Fortune and Food & Wine magazines have included Maine Congresswoman and farmer Chellie Pingree in their list of the Most Innovative Women in Food and Drink.
Archive for the ‘People’ Category
Rudolph Ferrante passed away last week at the age of 91.
In the 1950s, he co-owned restaurants including the Forest Gardens and Espans Quick Lunch in Portland. In the mid 1960s, he opened Rudy’s Lunch on Middle Street in Portland. He also owned Harbor Lunch on Commercial Street. Most recently, he owned and operated the iconic Rudy’s Diner on Main Street in South Portland. He retired in 1992, after running the diner for 17 years.
As part of a new series that looks at how business leaders innovate their way around challenges, the Press Herald has interviewed Steve Corry, chef and co-owner of Five Fifty Five and Petite Jacqueline.
In a stroke of good timing, in April 2007, Corry was named Best New Chef by Food and Wine magazine. But he didn’t get to savor that success for long. In September 2008, Wall Street banking giant Lehman Bros. filed for bankruptcy, and the economy went into a tailspin.
From Away has published an interview with Amy Alward, co-owner of Love Cupcakes.
5. Do you plan to try and transition your truck to a more traditional restaurant someday?
We recently finished construction on the second floor in the Public Market House in Monument Square of a food stall that looks like our food truck. You can find us there Tuesday through Sunday. It is where we bake our cupcakes these days. We will also be offering savory sliders from the market house, which we’ve started selling at the truck out on Outer Congress at the Portland Racket and Fitness Center.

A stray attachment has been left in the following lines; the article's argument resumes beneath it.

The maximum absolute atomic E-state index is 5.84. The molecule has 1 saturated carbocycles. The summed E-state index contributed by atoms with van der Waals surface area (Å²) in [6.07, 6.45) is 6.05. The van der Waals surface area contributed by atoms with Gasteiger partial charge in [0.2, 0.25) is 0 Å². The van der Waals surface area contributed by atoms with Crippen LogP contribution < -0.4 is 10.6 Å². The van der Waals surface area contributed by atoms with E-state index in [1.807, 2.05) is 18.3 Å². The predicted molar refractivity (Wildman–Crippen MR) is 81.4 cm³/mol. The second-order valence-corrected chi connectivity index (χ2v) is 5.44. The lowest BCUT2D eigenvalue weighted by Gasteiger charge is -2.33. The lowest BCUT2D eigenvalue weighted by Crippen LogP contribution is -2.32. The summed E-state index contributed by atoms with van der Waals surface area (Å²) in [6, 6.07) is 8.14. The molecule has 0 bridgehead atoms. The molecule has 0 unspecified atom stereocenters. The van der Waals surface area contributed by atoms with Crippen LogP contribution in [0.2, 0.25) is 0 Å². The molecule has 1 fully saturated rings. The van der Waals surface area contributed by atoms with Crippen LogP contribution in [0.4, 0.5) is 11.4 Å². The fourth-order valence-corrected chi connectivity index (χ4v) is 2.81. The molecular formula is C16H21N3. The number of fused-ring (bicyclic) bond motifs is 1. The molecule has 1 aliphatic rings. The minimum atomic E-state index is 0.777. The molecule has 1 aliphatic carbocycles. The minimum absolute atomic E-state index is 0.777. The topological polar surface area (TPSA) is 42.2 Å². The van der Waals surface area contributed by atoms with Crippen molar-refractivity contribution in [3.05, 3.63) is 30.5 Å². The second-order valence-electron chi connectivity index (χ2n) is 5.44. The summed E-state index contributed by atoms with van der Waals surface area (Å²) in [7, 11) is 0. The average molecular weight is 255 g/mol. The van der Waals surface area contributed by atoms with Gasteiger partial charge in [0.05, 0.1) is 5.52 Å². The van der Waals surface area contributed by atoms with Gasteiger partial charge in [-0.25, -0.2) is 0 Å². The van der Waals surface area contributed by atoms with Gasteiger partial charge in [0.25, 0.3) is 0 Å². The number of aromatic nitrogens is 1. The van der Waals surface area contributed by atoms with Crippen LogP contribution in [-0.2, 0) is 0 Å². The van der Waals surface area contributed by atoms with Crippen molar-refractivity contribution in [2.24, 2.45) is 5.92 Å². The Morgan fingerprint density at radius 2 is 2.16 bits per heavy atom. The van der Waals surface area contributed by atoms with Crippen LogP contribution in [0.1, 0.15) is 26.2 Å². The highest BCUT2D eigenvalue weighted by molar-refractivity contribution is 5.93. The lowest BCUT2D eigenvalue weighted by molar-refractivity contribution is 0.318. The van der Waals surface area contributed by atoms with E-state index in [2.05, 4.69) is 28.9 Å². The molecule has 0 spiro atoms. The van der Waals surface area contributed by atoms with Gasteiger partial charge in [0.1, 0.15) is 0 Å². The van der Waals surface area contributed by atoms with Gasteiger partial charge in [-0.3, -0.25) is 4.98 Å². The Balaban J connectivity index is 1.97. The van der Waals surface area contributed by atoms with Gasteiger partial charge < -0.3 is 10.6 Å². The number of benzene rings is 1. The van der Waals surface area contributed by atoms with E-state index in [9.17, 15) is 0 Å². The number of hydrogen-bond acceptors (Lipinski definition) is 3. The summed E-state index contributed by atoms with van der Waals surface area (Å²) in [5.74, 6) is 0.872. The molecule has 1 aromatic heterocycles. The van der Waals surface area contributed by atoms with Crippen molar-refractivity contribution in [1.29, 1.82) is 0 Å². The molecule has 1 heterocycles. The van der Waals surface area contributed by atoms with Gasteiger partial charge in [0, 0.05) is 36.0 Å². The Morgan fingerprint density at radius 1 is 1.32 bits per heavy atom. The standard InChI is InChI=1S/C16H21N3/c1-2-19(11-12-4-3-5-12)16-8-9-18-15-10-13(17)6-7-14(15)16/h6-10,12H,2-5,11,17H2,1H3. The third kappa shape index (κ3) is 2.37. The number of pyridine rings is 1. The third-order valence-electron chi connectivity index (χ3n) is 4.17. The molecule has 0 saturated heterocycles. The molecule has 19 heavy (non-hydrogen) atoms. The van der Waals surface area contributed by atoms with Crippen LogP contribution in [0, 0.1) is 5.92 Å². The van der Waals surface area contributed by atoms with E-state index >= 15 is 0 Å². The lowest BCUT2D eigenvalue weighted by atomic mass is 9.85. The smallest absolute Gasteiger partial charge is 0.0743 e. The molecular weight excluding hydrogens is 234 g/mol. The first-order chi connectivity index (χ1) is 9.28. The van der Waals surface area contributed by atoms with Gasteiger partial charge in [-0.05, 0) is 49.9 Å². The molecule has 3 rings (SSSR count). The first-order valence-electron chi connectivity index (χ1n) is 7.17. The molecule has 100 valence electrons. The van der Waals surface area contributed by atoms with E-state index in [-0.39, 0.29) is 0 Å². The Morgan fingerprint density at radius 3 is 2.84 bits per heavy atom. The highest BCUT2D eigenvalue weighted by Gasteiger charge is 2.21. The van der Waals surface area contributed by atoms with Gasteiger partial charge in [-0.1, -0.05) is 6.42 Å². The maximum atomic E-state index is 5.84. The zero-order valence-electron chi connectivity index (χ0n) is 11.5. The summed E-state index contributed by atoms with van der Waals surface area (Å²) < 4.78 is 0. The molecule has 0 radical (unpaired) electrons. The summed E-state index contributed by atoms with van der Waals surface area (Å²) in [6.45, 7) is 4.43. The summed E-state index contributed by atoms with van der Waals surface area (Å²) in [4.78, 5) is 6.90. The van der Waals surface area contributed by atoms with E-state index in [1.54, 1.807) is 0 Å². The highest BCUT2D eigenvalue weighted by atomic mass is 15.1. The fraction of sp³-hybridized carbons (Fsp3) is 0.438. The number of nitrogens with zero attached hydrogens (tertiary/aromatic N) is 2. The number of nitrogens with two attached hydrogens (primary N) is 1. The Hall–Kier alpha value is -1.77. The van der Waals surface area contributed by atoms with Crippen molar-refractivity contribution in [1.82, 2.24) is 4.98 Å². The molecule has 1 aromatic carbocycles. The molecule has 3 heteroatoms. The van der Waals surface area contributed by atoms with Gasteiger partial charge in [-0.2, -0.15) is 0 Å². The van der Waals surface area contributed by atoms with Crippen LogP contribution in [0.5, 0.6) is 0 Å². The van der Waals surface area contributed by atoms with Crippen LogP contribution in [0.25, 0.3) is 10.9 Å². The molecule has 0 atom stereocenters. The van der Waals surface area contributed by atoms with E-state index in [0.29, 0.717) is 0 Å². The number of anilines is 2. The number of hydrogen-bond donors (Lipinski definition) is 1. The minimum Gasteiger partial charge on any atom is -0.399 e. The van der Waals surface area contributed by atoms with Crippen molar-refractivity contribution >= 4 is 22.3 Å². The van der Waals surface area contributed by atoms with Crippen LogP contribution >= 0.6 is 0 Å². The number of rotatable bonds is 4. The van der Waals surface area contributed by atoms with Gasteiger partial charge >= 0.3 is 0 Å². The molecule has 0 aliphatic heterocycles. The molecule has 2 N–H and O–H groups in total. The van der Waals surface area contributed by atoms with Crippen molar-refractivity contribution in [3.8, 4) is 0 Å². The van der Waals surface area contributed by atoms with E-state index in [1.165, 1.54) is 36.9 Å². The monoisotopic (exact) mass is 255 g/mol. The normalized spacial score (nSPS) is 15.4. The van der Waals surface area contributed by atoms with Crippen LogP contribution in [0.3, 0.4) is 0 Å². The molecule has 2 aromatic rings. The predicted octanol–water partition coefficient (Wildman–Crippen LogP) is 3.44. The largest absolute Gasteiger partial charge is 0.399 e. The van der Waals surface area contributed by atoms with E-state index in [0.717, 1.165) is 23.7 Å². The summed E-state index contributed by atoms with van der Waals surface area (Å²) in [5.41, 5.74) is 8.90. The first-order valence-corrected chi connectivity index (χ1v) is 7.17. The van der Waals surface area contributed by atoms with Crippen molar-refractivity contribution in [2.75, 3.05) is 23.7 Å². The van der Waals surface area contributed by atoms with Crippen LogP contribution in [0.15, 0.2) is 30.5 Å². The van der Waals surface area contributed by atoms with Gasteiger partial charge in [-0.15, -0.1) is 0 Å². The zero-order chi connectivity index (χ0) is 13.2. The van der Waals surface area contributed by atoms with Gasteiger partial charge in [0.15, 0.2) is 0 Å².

The August issue of Maine includes a profile of Jay Villani,
Villani’s decision to return to the kitchen at Local 188 comes after an extended absence, a time he spent opening and maintaining the operations of his other two successful Portland outposts, Sonny’s and Salvage BBQ. Though nearing 50 (which, as he tells me, is like “300 in chef years”) he has grown as a cook, learning new methods and old tricks, and discovering a new appreciation for the art of plating dishes. He has also grown wiser, learning one of the most important lessons in the restaurant world: how to delegate responsibility when necessary.
Barbecue Rankings was recently in town and paid a visit to Salvage.
I greatly enjoyed my visit. These guys are doing things right and Salvage BBQ comes with my stamp of approval.
Sur Lie is a new bar and restaurant under construction at 11-13 Free Street. I recently had the pleasure of meeting Emil Riverva, the chef who’s slated to lead the kitchen to learn more about his background and what he has planned for the menu.
Rivera moved to Maine after scouting trips to the state this past fall and winter. He’s come to Portland from the DC where he worked for several years as part of the ThinkFoodGroup—a family of 15 restaurants founded by chef/restaurateur Jose Andres.